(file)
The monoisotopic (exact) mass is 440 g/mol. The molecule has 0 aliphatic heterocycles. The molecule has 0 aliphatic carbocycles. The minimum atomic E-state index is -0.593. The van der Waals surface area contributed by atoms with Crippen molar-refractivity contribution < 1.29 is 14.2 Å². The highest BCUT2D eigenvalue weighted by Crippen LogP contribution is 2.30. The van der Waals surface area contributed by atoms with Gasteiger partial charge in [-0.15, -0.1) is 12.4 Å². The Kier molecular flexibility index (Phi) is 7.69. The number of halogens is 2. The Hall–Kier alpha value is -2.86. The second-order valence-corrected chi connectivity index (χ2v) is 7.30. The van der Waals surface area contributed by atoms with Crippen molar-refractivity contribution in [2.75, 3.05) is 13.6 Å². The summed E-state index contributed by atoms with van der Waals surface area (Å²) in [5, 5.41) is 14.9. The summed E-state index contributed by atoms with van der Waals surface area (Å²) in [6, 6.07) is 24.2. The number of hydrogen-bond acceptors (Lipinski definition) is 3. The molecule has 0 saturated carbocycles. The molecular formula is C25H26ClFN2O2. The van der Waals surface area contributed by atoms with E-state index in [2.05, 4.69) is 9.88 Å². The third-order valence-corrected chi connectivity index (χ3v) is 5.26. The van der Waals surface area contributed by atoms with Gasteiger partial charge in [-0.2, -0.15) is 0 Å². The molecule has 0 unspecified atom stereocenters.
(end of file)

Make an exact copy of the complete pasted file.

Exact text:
The monoisotopic (exact) mass is 440 g/mol. The molecule has 0 aliphatic heterocycles. The molecule has 0 aliphatic carbocycles. The minimum atomic E-state index is -0.593. The van der Waals surface area contributed by atoms with Crippen molar-refractivity contribution < 1.29 is 14.2 Å². The highest BCUT2D eigenvalue weighted by Crippen LogP contribution is 2.30. The van der Waals surface area contributed by atoms with Gasteiger partial charge in [-0.15, -0.1) is 12.4 Å². The Kier molecular flexibility index (Phi) is 7.69. The number of halogens is 2. The Hall–Kier alpha value is -2.86. The second-order valence-corrected chi connectivity index (χ2v) is 7.30. The van der Waals surface area contributed by atoms with Crippen molar-refractivity contribution in [2.75, 3.05) is 13.6 Å². The summed E-state index contributed by atoms with van der Waals surface area (Å²) in [5, 5.41) is 14.9. The summed E-state index contributed by atoms with van der Waals surface area (Å²) in [6, 6.07) is 24.2. The number of hydrogen-bond acceptors (Lipinski definition) is 3. The molecule has 0 saturated carbocycles. The molecular formula is C25H26ClFN2O2. The van der Waals surface area contributed by atoms with E-state index in [2.05, 4.69) is 9.88 Å². The third-order valence-corrected chi connectivity index (χ3v) is 5.26. The van der Waals surface area contributed by atoms with Gasteiger partial charge in [-0.2, -0.15) is 0 Å². The molecule has 0 unspecified atom stereocenters.